For the record I've seen too many instances where EMH appeared not valid to ever put much faith in financial economists bearing models or other gifts.
See for example:
Eugene Fama Drinks His Own Brand of Kool-Aid
"Derman, Rodrik and the nature of statistical models"
The Closing of the (efficient) Frontier
Or Frederick Jackson Turner meets Modern Portfolio Theory.
From the Undercover Economist:
Still think you can beat the market?
The search for anomalies covers an almost unlimited number of potential patterns. Some of them may be real, but many emerge by chance aloneOne of the most maligned ideas in economics is the efficient market hypothesis, perhaps because what is actually a rather technical statement about financial market returns is conflated with some entirely different claim about the superiority of free markets over government dirigisme.
The EMH has various forms, but in brief its message is very simple: an individual investor cannot reliably outperform financial markets. The reasoning is equally simple: money doesn’t get left around on the pavement for very long. If it was obvious that the stock market would rise tomorrow, investors would buy shares immediately and the stock market would rise today instead. Anything that could reasonably be anticipated already has been anticipated, and so markets instead respond only to genuinely unexpected news.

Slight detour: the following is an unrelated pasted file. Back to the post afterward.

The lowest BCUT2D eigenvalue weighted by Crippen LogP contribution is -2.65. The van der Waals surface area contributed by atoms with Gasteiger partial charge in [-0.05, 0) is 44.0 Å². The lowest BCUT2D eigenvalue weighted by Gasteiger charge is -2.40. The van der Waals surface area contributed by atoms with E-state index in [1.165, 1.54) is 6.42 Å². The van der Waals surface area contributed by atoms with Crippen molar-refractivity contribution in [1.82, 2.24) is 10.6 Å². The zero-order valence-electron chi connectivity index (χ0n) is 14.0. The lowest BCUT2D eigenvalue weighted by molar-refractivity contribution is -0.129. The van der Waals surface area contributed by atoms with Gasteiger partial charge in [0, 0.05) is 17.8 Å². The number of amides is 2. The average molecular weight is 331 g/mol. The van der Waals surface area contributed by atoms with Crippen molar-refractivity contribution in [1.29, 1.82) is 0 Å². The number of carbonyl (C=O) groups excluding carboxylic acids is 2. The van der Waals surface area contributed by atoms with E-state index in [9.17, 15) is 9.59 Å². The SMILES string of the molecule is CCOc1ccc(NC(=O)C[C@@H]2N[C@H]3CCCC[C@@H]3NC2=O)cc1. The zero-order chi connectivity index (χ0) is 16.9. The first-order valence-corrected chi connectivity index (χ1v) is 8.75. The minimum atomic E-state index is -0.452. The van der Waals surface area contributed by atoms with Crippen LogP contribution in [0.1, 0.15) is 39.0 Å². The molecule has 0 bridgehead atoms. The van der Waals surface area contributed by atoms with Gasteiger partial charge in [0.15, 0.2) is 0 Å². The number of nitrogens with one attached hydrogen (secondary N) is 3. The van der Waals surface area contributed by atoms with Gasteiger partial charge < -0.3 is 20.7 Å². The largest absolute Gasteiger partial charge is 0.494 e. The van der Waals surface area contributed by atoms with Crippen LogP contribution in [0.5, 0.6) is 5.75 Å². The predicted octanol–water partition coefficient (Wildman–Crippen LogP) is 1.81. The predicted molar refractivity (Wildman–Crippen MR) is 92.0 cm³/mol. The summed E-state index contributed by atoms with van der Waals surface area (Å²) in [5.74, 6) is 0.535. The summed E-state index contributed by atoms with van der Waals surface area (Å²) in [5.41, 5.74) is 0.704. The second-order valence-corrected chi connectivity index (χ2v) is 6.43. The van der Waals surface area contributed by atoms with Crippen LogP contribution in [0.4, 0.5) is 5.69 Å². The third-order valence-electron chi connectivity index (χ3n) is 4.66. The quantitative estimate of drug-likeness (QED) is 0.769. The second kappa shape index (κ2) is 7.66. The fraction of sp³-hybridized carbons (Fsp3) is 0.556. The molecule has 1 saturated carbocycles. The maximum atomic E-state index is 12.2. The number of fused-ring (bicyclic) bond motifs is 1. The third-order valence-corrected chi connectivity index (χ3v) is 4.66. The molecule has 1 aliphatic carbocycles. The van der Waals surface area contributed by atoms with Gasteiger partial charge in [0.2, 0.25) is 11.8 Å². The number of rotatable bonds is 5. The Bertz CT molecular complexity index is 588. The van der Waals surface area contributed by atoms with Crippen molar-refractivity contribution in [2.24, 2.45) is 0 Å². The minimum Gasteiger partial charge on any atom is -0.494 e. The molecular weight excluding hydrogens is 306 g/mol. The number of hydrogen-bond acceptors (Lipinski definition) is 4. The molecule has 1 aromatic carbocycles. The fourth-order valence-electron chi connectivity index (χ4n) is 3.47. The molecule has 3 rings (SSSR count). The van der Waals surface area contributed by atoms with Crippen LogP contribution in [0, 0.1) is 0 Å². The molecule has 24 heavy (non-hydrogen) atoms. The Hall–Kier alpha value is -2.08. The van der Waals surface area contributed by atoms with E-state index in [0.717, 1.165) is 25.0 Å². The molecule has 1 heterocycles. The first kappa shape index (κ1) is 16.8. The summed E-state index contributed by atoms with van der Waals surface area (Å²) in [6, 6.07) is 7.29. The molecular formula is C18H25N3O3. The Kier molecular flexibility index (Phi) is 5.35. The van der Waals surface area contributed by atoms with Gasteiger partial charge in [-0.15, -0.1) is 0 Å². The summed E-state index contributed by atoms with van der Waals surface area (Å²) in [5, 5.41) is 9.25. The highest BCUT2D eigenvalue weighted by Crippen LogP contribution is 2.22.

But the EMH has a problem: researchers keep discovering predictable patterns in the data, and such patterns amount to big piles of money being left on the sidewalk.The most famous of these is probably the “January effect”: that returns are particularly high in that month. The January effect was originally explained by investors selling shares in December for tax reasons, depressing prices. Whether or not this is true, the EMH says that other investors should stand ready to buy those cheap shares in December, and the January effect should simply not exist.
The existence of the January effect and countless other anomalies looks like a puzzle for the EMH. But it is really only a puzzle if the anomalies suggest profitable trading strategies. That will not be true if an apparent anomaly turns out to be pure coincidence. The search for stock market anomalies covers thousands of stocks, tens of thousands of daily returns, and an almost unlimited number of potential patterns to be examined. Some patterns may be real, but many emerge by chance alone.
For instance, one recent discovery is that an asset’s monthly return can be predicted by looking at the same asset’s maximum daily return during the preceding month. Did you have to read that twice? It’s a pretty obscure finding, and where there are so many such candidates to be identified as an anomaly, some will be pure coincidence....MORE